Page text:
Oil and gas company Trans Energy Inc. must restore portions of streams and wetlands at 15 sites in West Virginia polluted by the company’s unauthorized discharge of dredge or fill material, according to a settlement reached with state and federal agencies.
In addition, Trans Energy will pay a penalty of $3 million to end up divided equally between the Department of Justice (DoJ), the Environmental Protection Agency (EPA) and the West Virginia Department of Environmental Protection (WVDEP).
The Clean Water Act requires a company to obtain a permit from EPA and the U.S. Army Corps of Engineers prior to discharging dredge or fill material into wetlands, rivers, streams and other waters of the United States.
“Today’s agreement requires that Trans Energy take important steps to comply with state and federal laws that are critical to protecting our nation’s waters, wetlands and streams,” said Sam Hirsch, Acting Assistant Attorney General of the Justice Department’s Environment and Natural Resources Division. “We will continue to ensure that the development of our nation’s domestic energy resources, including through the use of hydraulic fracturing techniques, complies with the Clean Water Act and other applicable federal laws.”
“As part of our commitment to safe development of domestic energy supplies, EPA is working to protect wetlands and local water supplies on which communities depend,” said Cynthia Giles, assistant administrator of EPA’s Office of Enforcement and Compliance Assurance. “By enforcing environmental laws, we’re helping to ensure a level playing field for responsible businesses.”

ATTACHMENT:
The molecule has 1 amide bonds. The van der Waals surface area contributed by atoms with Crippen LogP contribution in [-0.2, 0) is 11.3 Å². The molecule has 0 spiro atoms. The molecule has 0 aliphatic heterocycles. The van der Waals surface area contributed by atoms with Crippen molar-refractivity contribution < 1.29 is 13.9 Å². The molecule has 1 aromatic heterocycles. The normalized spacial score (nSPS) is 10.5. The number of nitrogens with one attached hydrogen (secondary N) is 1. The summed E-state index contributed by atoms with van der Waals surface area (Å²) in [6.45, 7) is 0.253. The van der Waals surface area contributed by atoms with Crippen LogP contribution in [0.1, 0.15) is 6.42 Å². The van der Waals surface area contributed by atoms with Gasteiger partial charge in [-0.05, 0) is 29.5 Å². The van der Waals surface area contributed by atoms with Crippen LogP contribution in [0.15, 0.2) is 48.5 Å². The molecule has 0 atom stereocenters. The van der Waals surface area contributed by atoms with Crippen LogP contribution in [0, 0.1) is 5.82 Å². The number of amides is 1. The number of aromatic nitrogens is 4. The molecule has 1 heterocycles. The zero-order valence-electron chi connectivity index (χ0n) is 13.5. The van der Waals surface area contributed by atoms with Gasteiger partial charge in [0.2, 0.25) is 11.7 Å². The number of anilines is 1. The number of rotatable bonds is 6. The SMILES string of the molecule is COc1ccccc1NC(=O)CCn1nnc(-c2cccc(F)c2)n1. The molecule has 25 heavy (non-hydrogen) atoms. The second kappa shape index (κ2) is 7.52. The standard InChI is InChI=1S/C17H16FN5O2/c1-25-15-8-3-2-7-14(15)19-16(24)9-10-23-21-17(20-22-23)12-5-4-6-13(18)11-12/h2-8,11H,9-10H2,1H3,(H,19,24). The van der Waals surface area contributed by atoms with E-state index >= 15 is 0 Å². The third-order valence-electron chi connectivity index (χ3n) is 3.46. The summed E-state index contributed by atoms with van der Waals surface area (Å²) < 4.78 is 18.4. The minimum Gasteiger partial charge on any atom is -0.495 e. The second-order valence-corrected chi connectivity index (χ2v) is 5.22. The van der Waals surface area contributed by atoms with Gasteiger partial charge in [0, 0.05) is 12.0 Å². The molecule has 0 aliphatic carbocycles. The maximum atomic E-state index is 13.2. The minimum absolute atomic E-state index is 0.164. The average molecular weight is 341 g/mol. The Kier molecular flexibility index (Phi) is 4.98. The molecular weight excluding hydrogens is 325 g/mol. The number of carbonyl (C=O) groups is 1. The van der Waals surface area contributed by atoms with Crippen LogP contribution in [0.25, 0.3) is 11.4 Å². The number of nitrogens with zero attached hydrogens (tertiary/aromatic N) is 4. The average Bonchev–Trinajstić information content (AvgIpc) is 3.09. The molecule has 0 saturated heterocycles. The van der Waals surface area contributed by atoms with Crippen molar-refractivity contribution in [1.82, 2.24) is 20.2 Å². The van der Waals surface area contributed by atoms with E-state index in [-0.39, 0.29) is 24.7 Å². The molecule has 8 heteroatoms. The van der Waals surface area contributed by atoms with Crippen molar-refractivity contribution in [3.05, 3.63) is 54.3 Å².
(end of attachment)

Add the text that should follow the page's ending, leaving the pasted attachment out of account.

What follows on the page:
In addition to the penalty, the company will reconstruct aquatic resources or otherwise address issues at each of the 15 sites, provide appropriate compensatory mitigation for impacts to streams and wetlands, and implement a comprehensive compliance program to ensure future compliance with Section 404 of the Clean Water Act and applicable state law.
Among other requirements, the company will work to ensure that all aquatic resources end up identified prior to starting work on any future projects in West Virginia, and that appropriate consideration begins at the design stage to avoid and minimize impacts to aquatic resources. Estimates are around $13 million that Trans Energy will need to spend to complete the restoration and mitigation work required by the consent decree.
The federal government and the WVDEP said the company impounded streams and discharged sand, dirt, rocks and other materials into streams and wetlands without a federal permit in order to construct well pads, impoundments, road crossings and other facilities related to natural gas extraction. The government also said the violations had an impact on 13,000 linear feet of stream and more than an acre of wetlands.
Filling wetlands illegally and damming streams can result in serious environmental consequences. Streams, rivers and wetlands benefit the environment by reducing flood risks, filtering pollutants, recharging groundwater and drinking water supplies, and providing food and habitat for aquatic species.
EPA discovered the violations in 2011 and 2012 through information provided by WVDEP and the public, and through routine field inspections. This summer, the company conducted an internal audit and ultimately disclosed to EPA violations at eight additional locations, which are undergoing resolution through the Consent Decree.
The settlement also resolves violations of state law brought by the WVDEP.